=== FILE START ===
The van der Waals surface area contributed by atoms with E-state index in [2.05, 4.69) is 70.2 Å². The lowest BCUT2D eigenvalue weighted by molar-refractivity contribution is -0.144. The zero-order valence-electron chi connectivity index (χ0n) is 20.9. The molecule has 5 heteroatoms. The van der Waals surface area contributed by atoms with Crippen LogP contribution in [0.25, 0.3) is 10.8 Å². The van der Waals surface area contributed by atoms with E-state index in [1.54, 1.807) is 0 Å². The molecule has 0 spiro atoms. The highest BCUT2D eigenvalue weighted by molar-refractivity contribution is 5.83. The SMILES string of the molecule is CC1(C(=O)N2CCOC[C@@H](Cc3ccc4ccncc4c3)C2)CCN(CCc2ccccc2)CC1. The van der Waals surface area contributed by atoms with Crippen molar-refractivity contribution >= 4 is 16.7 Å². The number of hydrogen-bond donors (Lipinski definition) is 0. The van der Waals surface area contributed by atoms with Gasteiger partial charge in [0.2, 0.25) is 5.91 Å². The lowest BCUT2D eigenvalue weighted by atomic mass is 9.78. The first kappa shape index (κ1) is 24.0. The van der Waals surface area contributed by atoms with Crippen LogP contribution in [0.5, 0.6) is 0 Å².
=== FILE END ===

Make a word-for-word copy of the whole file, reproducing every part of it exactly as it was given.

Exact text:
The van der Waals surface area contributed by atoms with E-state index in [2.05, 4.69) is 70.2 Å². The lowest BCUT2D eigenvalue weighted by molar-refractivity contribution is -0.144. The zero-order valence-electron chi connectivity index (χ0n) is 20.9. The molecule has 5 heteroatoms. The van der Waals surface area contributed by atoms with Crippen LogP contribution in [0.25, 0.3) is 10.8 Å². The van der Waals surface area contributed by atoms with E-state index in [1.54, 1.807) is 0 Å². The molecule has 0 spiro atoms. The highest BCUT2D eigenvalue weighted by molar-refractivity contribution is 5.83. The SMILES string of the molecule is CC1(C(=O)N2CCOC[C@@H](Cc3ccc4ccncc4c3)C2)CCN(CCc2ccccc2)CC1. The van der Waals surface area contributed by atoms with Crippen molar-refractivity contribution >= 4 is 16.7 Å². The number of hydrogen-bond donors (Lipinski definition) is 0. The van der Waals surface area contributed by atoms with Gasteiger partial charge in [0.2, 0.25) is 5.91 Å². The lowest BCUT2D eigenvalue weighted by atomic mass is 9.78. The first kappa shape index (κ1) is 24.0. The van der Waals surface area contributed by atoms with Crippen LogP contribution in [0.5, 0.6) is 0 Å².